Here’s a sample package with a rather complicated version string: in this case. So this port has been revised three times without changing the actual upstream version.
The way Free BSD versions its packages can be a bit confusing if you first see it. If a port is revised (probably to correct a mistake, add more configure options, etc), the revision number is bumped.
There are a few good reasons to lock a package – and a lot of bad ones.
Resort to locking packages when necessary but don’t trifle with it because you’re effectively cutting yourself off from updates on some packages. Probably dependencies that they share with other packages.
My previous two articles have been linked to from the Dragon Fly Digest (a very valuable resource for topics in BSD and the IT in general that I’ve been reading for years now and would like to say “thanks! Justin Sherrill pointed out that everything applies to Dragon Fly BSD as well – they have adopted Pkg quite a while ago.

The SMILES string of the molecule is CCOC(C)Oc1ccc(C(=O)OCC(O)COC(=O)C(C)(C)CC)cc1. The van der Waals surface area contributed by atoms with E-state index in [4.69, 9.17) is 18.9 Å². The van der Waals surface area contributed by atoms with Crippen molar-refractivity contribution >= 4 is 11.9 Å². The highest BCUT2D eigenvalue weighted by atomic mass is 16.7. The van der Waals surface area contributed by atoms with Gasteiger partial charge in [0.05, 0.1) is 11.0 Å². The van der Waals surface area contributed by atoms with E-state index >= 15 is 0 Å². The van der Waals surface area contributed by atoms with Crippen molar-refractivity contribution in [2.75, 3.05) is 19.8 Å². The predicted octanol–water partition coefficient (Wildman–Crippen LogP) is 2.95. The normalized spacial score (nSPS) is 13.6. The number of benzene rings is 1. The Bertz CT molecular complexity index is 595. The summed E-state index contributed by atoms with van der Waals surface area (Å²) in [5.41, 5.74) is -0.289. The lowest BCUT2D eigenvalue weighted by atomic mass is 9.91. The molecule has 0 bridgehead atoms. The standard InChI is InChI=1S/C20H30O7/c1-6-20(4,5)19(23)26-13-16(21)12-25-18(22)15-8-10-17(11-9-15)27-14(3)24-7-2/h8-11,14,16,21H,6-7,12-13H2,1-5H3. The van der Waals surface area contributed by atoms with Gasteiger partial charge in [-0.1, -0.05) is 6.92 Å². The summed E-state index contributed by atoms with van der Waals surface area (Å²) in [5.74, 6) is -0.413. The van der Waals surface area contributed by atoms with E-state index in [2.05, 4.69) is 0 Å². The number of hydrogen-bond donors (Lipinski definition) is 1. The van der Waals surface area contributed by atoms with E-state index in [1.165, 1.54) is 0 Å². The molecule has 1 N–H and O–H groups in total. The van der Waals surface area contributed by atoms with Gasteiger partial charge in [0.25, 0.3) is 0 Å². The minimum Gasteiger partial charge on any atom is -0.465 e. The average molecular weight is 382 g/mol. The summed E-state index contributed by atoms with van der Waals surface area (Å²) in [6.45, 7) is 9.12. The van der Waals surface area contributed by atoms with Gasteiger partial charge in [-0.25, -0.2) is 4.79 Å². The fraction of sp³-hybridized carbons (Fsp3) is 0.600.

And in fact you benefit from knowing your way around with Pkg in a lot of places: Free BSD obviously and a lot of Free BSD-derived operating systems like OPNsense and Hardened BSD as well as desktop-oriented offspring like Ghost BSD and True OS.